• Forwards

These are all good indicators that your content was value-adding, to the point that they wanted to share it with their social circle or they felt the need to inform you. An engaged audience is one that will always find ways to interact with your content after they’re done reading it.


Lead Generation

Traffic and engagement provided by your content shouldn’t go to waste. It should move to the next step in the conversion funnel to generate leads and the readers of your content are highly relevant leads for your business.

Top content marketing lead generation metrics to track include:

  • Form completions and downloads
  • Blog subscriptions
  • Email subscriptions
  • Landing page conversion rates

Subscriptions enable your audience to view more content from you in the future. When you’re always present in their inboxes, they’ll be more interested to purchase from you in the future. Typically, you create blogs and newsletters to provide readers with free and useful information but when you include CTAs anywhere in your content, readers will click on those when they’re delighted with your content. The more clicks to your landing page, the more leads and conversions.



Sales and Conversions

Of course, the most valuable part of any content marketing strategy is to gain sales or conversions from all of the efforts above. Missing the chord can mean losing the numbers. They matter the most in content marketing, as they ultimately contribute to the bottom line and you prove that content marketing isn’t a tactic that’s just eating into your budget.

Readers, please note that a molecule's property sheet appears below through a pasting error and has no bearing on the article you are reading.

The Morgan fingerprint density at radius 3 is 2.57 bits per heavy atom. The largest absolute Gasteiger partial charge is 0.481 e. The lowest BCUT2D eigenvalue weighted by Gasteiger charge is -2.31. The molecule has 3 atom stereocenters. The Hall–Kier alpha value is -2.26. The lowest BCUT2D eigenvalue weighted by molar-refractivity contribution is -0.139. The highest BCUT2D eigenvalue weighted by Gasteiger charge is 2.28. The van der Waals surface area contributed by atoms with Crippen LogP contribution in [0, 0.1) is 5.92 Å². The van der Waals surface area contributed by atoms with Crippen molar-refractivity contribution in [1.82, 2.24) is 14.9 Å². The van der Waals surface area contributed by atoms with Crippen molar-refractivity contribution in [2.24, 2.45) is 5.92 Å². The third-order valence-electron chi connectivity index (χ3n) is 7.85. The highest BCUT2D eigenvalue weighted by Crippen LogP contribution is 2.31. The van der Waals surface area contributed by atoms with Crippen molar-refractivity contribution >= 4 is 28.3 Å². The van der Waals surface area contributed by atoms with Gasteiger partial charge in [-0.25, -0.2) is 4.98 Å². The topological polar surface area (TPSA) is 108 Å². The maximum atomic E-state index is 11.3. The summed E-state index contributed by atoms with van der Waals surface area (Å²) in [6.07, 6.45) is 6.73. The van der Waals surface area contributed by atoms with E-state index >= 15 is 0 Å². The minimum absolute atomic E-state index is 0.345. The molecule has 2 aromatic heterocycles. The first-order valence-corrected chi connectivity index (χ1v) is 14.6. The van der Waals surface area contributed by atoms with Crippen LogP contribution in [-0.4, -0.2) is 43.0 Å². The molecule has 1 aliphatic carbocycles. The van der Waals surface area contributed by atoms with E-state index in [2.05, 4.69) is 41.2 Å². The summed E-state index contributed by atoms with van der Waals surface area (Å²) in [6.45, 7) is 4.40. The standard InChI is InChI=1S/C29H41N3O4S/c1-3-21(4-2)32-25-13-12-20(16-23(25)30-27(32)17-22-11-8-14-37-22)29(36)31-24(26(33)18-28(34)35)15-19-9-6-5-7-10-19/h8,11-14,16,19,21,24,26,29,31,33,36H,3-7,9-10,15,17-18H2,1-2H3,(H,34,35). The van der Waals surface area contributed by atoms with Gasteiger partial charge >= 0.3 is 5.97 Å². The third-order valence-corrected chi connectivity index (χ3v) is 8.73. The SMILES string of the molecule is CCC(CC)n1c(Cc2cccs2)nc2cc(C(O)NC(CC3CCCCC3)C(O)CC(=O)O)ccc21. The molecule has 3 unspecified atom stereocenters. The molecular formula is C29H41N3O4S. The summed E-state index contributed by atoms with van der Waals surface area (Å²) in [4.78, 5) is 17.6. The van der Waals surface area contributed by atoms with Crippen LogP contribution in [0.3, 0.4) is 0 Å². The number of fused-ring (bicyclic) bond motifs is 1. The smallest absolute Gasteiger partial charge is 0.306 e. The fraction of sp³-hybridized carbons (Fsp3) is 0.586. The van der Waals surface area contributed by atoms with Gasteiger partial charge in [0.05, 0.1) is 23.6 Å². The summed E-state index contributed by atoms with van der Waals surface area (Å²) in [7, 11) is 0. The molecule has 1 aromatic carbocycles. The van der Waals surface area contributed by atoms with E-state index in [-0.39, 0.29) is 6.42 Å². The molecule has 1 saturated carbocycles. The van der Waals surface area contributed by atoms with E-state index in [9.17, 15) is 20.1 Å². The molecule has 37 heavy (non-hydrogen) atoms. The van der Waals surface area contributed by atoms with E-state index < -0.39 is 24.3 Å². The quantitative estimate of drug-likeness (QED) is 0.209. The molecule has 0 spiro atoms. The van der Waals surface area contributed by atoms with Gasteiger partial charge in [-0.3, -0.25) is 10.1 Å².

For KPIs to track:

  • Focus on the sales metrics by keeping track of your e-Commerce system
  • Final thank you page conversion rate
  • Online sales
  • Offline sales
  • Manual reporting and anecdotes

Once you measure your content marketing’s effect on sales growth, it will take some initial adjusting to weed out the marketing and channels that do drive sales. However, measuring your sales growth is crucial to the overall and long-term health of your company. Not only is it a good indicator when it comes to strategic planning, but it also allows you to identify growth trends and how you can further improve your strategy.


Other Content Marketing KPIs You Can Measure

1. Number of unique visits

Unique visits are one of the most standard measures to determine the number of individuals who have viewed your content within a given time period. This KPI gives you a good baseline for which to compare various trends and forms of content over time. You can also make better decisions about content strategies for the specific pages they visit and for the visitors themselves.